Ellesee's 2012 Reading Challenge
Join LibraryThing to post.
This year I hope to actually reach the 50 book goal. I must say, however, that even though I have yet to reach the target, I do read all the time--news magazines, news blogs and online news, articles of all types, so I could reasonably claim another 5 or so "books" in the amount I read outside of "bookland".
One of my "sub" goals for 2012 is to read about 1/2 of the overall goal in YAL. A second sub goal is to resume blogging about the books I read. I find it makes it so much easier to recall a book when I have written about it afterward.
And now for a dose of determination and perseverance. May these serve me well.
1: Divergent by Veronica Roth (1/2/2012)
A wonderfully intense dystopian YAL novel, reminiscent of Lois Lowry's The Giver, in which sixteen-year-olds must choose among five factions in which to spend and dedicate their lives. Protagonist Beatrice Prior discovers, however, that she is not "normal" but rather divergent--one who does not fit neatly within the five "factions"--and as a result, is considered a danger to those who seek to overthrow the ruling faction, Abnegation, Beatrice's birth faction.
Joining with the faction known for bravery, Dauntless, Beatrice becomes Tris, and must learn who to trust and how to stay strong even when filled with fear or uncertainty.
First of a series, I could not put this book down. I hope the next one is out soon since Divergent left questions hanging and the characters charting out new territory.
2: Eve by Anna Carey (1/9/2012)
At the age of five, Eve's mother, along with over 90% of the Earth's human population, perished when a plague ravaged the planet. Orphaned children were taken to Schools, fortresses, that either educated them (if girls) or forced them to work (if boys)--all for the King of New America whose City in the Sand was the promise of a better future.
But, one the eve of her graduation, Eve learns a terrible secret. All the promises the Teachers made to her and the other girls were all lies. Her future would be as a "sow"--a breeding machine--along with previous "graduates" who are kept drug and pregnant in order to repopulate New America; all under orders of the King.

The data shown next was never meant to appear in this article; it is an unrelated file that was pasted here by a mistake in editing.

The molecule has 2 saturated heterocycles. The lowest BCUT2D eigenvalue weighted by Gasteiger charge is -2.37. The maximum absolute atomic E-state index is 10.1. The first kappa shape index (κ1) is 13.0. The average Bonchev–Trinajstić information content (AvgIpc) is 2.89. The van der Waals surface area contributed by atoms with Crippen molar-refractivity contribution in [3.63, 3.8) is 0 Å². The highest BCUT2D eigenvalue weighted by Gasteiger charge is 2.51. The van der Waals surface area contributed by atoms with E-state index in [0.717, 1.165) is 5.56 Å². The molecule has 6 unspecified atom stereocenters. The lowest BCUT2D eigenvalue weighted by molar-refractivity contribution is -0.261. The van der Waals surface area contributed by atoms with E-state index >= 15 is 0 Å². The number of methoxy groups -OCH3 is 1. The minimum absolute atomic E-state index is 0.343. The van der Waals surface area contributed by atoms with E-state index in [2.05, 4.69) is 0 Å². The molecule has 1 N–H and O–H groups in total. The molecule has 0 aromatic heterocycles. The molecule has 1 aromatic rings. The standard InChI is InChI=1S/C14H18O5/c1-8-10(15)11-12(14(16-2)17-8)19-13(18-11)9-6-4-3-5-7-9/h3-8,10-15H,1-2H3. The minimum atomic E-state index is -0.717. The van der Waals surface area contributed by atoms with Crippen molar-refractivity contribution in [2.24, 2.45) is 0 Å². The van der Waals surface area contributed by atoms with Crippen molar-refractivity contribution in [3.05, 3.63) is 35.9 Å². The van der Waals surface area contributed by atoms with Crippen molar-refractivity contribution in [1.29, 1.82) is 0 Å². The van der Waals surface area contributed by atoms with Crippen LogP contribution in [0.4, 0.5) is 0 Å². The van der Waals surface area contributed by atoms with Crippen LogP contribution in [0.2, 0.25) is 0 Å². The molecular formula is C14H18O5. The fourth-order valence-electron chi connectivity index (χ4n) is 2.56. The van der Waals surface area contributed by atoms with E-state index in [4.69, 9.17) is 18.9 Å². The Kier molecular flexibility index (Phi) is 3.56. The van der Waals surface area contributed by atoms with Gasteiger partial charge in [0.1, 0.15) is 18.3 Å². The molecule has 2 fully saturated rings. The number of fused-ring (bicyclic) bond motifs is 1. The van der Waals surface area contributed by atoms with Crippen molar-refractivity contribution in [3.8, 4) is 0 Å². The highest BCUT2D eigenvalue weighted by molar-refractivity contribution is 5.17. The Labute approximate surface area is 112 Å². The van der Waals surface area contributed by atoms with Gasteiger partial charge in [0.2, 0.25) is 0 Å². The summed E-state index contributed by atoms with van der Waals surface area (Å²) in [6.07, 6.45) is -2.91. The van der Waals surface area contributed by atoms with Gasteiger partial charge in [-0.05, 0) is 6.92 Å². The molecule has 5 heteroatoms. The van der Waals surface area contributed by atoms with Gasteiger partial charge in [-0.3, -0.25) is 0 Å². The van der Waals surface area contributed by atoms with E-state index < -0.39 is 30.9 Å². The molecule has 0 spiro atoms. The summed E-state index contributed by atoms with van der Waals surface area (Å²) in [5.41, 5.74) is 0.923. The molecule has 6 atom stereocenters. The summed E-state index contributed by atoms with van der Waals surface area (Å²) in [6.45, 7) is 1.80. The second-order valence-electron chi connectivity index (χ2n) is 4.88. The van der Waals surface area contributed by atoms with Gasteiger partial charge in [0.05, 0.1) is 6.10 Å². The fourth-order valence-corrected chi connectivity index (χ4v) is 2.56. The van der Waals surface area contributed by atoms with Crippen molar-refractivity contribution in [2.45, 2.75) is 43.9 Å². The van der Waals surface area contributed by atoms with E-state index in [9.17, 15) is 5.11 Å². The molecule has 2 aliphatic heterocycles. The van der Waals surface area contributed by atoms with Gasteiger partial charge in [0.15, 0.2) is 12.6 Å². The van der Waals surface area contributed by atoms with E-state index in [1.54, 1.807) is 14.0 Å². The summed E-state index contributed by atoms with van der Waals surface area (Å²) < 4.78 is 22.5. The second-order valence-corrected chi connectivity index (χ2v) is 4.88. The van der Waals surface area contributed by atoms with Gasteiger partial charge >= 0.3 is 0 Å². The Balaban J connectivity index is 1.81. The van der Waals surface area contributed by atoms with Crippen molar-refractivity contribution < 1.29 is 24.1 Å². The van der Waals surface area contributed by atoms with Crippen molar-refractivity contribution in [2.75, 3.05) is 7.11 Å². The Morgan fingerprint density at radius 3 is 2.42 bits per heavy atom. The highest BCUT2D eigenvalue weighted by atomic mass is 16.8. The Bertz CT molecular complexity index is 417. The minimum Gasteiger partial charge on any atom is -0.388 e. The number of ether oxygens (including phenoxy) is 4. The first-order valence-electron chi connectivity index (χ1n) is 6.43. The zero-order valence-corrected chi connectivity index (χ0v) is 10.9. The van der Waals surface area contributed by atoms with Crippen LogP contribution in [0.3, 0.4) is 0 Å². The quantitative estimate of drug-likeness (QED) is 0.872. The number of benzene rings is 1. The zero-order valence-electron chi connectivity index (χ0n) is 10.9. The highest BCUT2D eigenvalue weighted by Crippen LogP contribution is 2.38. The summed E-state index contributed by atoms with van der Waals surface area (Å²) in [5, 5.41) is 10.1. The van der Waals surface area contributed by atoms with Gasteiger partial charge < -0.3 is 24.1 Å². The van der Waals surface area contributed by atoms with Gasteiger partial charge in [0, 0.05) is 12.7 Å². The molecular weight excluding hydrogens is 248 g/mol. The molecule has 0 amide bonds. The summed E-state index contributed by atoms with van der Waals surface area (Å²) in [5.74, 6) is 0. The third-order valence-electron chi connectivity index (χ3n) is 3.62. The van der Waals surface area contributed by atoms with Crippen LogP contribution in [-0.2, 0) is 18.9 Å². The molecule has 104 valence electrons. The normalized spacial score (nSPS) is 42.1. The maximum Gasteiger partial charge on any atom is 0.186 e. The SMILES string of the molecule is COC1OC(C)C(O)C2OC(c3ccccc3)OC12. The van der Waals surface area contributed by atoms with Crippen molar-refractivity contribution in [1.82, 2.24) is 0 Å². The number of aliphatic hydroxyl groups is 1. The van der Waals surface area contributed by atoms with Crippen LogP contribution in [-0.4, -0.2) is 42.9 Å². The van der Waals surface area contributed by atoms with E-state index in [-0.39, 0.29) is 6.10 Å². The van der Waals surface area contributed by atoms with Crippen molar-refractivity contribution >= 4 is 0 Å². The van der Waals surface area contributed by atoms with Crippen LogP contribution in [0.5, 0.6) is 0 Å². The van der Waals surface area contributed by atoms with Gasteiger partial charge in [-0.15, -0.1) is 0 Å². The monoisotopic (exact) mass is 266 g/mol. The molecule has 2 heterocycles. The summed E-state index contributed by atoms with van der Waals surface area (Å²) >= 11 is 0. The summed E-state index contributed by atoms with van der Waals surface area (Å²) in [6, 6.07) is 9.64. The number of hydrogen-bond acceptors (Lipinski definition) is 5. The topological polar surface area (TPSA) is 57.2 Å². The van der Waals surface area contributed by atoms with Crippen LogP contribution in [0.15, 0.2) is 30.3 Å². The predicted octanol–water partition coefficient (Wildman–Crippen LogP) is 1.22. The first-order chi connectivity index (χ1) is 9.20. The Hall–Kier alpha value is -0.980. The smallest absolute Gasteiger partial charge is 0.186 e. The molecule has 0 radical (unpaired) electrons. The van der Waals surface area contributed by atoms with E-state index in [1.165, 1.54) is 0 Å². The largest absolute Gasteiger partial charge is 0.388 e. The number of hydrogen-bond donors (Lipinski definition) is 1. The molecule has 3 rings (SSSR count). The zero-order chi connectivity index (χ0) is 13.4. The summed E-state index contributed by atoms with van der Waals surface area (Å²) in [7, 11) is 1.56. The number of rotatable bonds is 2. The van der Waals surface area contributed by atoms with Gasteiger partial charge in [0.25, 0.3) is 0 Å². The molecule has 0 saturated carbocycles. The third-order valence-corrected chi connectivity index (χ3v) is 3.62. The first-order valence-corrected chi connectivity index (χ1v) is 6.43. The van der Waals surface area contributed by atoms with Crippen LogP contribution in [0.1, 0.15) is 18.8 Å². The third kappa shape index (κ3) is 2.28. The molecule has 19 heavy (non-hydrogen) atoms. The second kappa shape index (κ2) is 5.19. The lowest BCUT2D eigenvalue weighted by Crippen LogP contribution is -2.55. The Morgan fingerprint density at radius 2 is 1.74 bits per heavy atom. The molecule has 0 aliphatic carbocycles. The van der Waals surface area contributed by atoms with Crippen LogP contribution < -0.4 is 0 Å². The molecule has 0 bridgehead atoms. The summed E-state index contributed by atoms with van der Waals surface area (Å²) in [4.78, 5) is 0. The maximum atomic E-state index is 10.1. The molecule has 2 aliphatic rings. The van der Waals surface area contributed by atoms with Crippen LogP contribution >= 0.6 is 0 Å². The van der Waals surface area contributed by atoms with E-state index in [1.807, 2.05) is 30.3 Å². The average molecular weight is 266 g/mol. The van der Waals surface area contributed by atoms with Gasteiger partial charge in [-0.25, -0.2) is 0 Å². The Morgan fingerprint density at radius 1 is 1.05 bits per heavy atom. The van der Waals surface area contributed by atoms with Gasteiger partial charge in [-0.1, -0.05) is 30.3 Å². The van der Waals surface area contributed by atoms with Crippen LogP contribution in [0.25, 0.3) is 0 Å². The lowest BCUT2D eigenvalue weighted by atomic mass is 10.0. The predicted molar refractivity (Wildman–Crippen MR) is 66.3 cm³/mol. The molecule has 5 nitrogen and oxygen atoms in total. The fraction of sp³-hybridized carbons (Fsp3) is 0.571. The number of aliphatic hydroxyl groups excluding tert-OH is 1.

With the help of a compassionate Teacher, Eve manages to escape, but what she thought she knew about the world turns out to be much less than she imagined and when she hooks up with a fellow student whom she never got along with, and a young man she begins to have feelings for, she begins to learn what it will take for her to survive.
The first of a trilogy set in a post-apocalyptic world in which women are treated like cattle, and men have "devolved" to hunter-gatherers. But there is a light that shines in the form of a Trail which orphans and other exiles can take that will lead them to safe havens outside of the City of Sand and the control of the King.
Looking forward to the next book in the series, Once.
What's the name/URL of your blog?
I'm trying to blog about the books I'm reading as well, as part of the much larger Dewey Challenge.
Here's mine: Lifelong Dewey
I have several but the one where I keep my book reviews is http://karmicvoodoo.net/. (I can't seem to create a link using this interface.) I have pages listed from 2005 to current with my books read and most reviewed or responded to.
3: Maze Runner by James Dashner (1/17/2012)
Every bit as intense and engaging as I was told by other readers. Thomas is the last of about 60 adolescent boys to have lost all memory of who he is and where he comes from who live in the center of a gigantic maze. Daily the "doors" of the maze open, and when the sun drops they close. Runners explore the maze while the majority of the boys tend the center farms, growing food, raising animals and building shelter. Their survival is dependent upon doing things according to their assigned jobs and the rules. No one wants to get caught outside in the maze after dark--those who do never return. Yet, even during the day, Runners have encounter awful creatures called Grievers, half organic, half machine, who can "sting" the boys with a powerful toxin that unless treated can kill. Even when treated, those who get stung experience The Changing, an horrific nightmarish vision of memories from their actual lives.
Thomas is different than those who came before him. He's curious and seems to recognize the place, even while not actually knowing the residents or system of survival. He knows he must become a Runner and explore the Maze, but even so, he's held back by those who do not trust his intentions or purpose. When the only girl arrives with a cryptic prophecy, the Glade (center of maze) rapidly turns chaotic, and within a few days it becomes evident that in order for some of the boys (and girl) to survive they will have to risk the safety of their makeshift home, take on the Grievers and even sacrifice themselves so that Thomas and Teresa can find a way to end the maze for those remaining.
This is every bit a story of survival that rivals The Hunger Games (and was published during the same year)--themes include courage, self-sacrifice, love, friendship, compassion, hatred, fear and of course, survival. The ending shocks the reader into realizing that human survival might require sterile experimentation and even ruthless brutality, although one hopes these aren't the only ingredients necessary.